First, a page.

Sunday favorites

Acts 19:29-41

The city was filled with the confusion; and people rushed together to the theater, dragging with them Gaius and Aristarchus, Macedonians who were Paul’s travelling-companions. Paul wished to go into the crowd, but the disciples would not let him; even some officials of the province of Asia, who were friendly to him, sent him a message urging him not to venture into the theatre.

Meanwhile, some were shouting one thing, some another; for the assembly was in confusion, and most of them did not know why they had come together. Some of the crowd gave instructions to Alexander, whom the Jews had pushed forward. And Alexander motioned for silence and tried to make a defense before the people. But when they recognized that he was a Jew, for about two hours all of them shouted in unison, “Great is Artemis of the Ephesians!”

But when the town clerk had quieted the crowd, he said, “Citizens of Ephesus, who is there that does not know that the city of the Ephesians is the temple-keeper of the great Artemis and of the statue that fell from heaven? Since these things cannot be denied, you ought to be quiet and do nothing rash. You have brought these men here who are neither temple-robbers nor blasphemers of our goddess. If therefore Demetrius and the artisans with him have a complaint against anyone, the courts are open, and there are proconsuls; let them bring charges there against one another. If there is anything further you want to know, it must be settled in the regular assembly. For we are in danger of being charged with rioting today, since there is no cause that we can give to justify this commotion.”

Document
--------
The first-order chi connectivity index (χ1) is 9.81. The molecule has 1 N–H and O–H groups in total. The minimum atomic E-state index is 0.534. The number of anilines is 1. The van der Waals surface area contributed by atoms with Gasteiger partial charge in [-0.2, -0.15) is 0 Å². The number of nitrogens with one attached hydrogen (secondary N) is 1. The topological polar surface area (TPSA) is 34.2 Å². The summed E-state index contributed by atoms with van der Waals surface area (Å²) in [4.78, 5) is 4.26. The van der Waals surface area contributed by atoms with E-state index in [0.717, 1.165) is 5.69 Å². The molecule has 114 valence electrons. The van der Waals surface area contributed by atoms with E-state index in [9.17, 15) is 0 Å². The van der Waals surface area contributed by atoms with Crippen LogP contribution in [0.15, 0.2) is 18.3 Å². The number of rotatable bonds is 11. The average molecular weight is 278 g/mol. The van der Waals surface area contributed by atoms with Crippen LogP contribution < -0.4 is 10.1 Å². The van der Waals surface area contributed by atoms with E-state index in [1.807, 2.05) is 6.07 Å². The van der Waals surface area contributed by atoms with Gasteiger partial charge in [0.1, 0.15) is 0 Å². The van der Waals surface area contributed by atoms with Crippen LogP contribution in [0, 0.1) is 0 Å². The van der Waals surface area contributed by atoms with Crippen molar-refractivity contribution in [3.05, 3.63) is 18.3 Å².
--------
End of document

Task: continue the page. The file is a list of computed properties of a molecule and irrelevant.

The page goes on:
When he had said this, he dismissed the assembly.


"My boss was telling me of her father who was stationed at one of the ..."

Unspoken testimony
"It's whataboutism taken to its logical and horrific extreme, Not merely justifying brutality by wrongly ..."

Unspoken testimony
"I'm fairly certain taht the Emperor in 40k would be vastly insulted by that.If nothing ..."

Sunday favorites
"While church discipline doesn't work this way, it's rewarding to imagine Sessions being physically barred ..."

Unspoken testimony

Browse Our Archives

Follow Us!

What Are Your Thoughts?leave a comment
  • for about two hours all of them shouted in unison, “Great is Artemis of the Ephesians!”

    Two hours? Honestly?

    Holy sore throats, Batman!

    (Incidentally I suspect that this is a case of literary exaggeration for effect)

  • Beroli

    To be quite honest about it, when I read Atlas Shrugged, my main reaction to Galt’s chapter-long speech was, “Regardless of his views on the concept of anyone giving anyone anything, I hope someone gave him a glass of water at some point during that.”

  • My mental image was not of everyone actually literally shouting in unison for two hours, but that for the next two hours, every time Alexander opened his mouth to speak, members of the crowd would shout him down. 

    Or maybe their ability to shout for two hours was one of the Devil’s miracles.

  • Acts is not my specialty, I don’t even know if I’ve ever read it, but I’m liking nameless town clerk.  Unless it says otherwise elsewhere I assume him to be an Artemis worshiper.